Saturday, June 1, 2019

The Milwaukee Ballet presents "A Midsummer Night's Dream"

With Bruce Wells choreography, Midsummer is pure magic 

Fairy kings and queens, mischievous woodland spirits, young lovers, and merry buffoons — nearly all of Shakespeare’s characters are present in the wondrous production that is A Midsummer Night’s Dream at the Milwaukee Ballet. The company, armed with stunning Bruce Wells choreography, casts a spell of dance that’s not to be missed, whether you’re a lover of classical ballet, fairytale magic, or the Bard’s most bewitching comedy. 

A Midsummer Night’s Dream is the story of four lovers. Hermia and Lysander are in love, Demetrius also loves Hermia, and Helena loves Demetrius. The four escape into the forest realm to pursue those loves. Meanwhile, the fairy king and queen, Oberon and Titania, are quarreling, and the fairy Puck is about to cause accidental trouble for the four mortals by way of an enchanted flower. There’s also a troupe of foolish theatrical players who find themselves in the forest — one of whom Puck gifts the head of a donkey as an absurd prank.

It’s a lot to keep track of, but the Milwaukee Ballet does a wonderful job of telling the Bard’s story through not only the choreography, but also costuming. Most notably, the four lovers, who might otherwise be easy to confuse in a nonverbal production, are outfitted to match their intended partner. 

Through the choreography, it’s clear who the silly ones are in this Shakespeare comedy. The heartsick Helena (Alana Griffith) literally throws herself at the unwilling Demetrius (Patrick Howell) to delighted laughs. This duo nails the humor. Also funny are the four foolish players, whose bumbling moves are purposefully clumsy, though no less athletic. Even Hermia (Marize Fumero) and Lysander (Davit Hovhannisyan), whose parts lean less humorous than the others, take their turn at inspiring laughter.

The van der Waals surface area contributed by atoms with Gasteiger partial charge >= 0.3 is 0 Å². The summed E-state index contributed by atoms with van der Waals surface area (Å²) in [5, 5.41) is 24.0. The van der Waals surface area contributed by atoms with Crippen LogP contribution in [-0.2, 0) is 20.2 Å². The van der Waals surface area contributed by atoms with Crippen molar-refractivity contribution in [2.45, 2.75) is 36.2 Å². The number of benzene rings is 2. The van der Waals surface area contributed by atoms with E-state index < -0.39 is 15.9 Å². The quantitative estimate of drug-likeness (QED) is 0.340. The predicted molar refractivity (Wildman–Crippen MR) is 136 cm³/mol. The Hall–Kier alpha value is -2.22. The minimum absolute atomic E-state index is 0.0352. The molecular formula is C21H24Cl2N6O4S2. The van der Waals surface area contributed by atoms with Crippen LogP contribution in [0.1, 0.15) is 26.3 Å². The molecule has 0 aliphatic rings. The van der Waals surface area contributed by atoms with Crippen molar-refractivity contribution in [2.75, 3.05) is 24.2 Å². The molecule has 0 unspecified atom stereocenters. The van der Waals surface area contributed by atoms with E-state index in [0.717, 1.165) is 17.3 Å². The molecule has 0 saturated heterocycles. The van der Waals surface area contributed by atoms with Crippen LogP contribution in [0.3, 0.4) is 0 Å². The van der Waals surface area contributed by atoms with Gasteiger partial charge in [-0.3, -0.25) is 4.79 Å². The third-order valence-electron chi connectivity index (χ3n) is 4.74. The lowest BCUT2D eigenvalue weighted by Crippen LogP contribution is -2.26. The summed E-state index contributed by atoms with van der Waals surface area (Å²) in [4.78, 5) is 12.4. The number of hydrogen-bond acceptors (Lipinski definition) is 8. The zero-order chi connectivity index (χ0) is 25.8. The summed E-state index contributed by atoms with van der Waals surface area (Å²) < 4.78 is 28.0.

The mystical beings also echo scenes in Shakespeare’s script. For one, the ballet ends with Puck (the sensational Bary Molina) delivering a sort of dancer’s monologue, just as the Bard’s Midsummer ends with the solo fairy bidding the audience good-night. When Titania (Annia Hidalgo) and Oberon (Randy Crespo) squabble, they do so in a sort of classical dance battle, she with her tribe of fairy maidens, he with his legion of fairy fellows. The final wedding scene, set to Mendelssohn’s famous tune, brings parties moral and mystic together for a truly ravishing bit of large-scale choreography. 

Titania’s lullaby is also given special treatment, creating a moment on stage that is positively sublime. Imagine: The graceful whirl of dancing fairies, soaring Florentine Opera voices, a sweet chorale from the Milwaukee Children's Choir, and stirring melodies performed live by the Milwaukee Ballet Orchestra. It all comes together for a supremely special moment of artistry and wonder — wonder at how these talented groups came together to create such magic, and wonder at one’s own privilege to experience it.

Equally dazzling are costume and scenic design by Edward Baker and Lewis Folden, respectively. The fairies win Best Dressed, with company dancers aglimmer in shades silver and gold and dozens of students from the Milwaukee Ballet School awash in a rainbow of hues. Titania and Oberon especially impress in ethereal capes carried by six-or-so attendants. 

The set boasts a classic painterly quality dotted with magnificent trees and tangled roots. Changes to the static scene are largely simple; large boulders roll on and off the stage to add some dimension. At times, Ballet School students sit here and there, bringing the backdrop to life. The most elaborate set element is a sort of cocoon that unfurls for the slumbering Titania. These moments are made memorable by warm, glowy lighting by David Grill. 

Still, some the most inspirational lighting is also some of the simplest. At the very end of the ballet, Titania and Oberon bestow glowing orbs to each of the child fairies. The stage lights dim to darkness as the loveable Puck playfully leaps and spins, surrounded by young dancers brandishing their brilliant orbs to-and-fro, sprightly fireflies all. This is Puck’s final monologue: 

“If we shadows have offended, 
Think but this, and all is mended,
That you have but slumber'd here
While these visions did appear.”

Luckily for Milwaukee, this dreamy ballet is real as can be.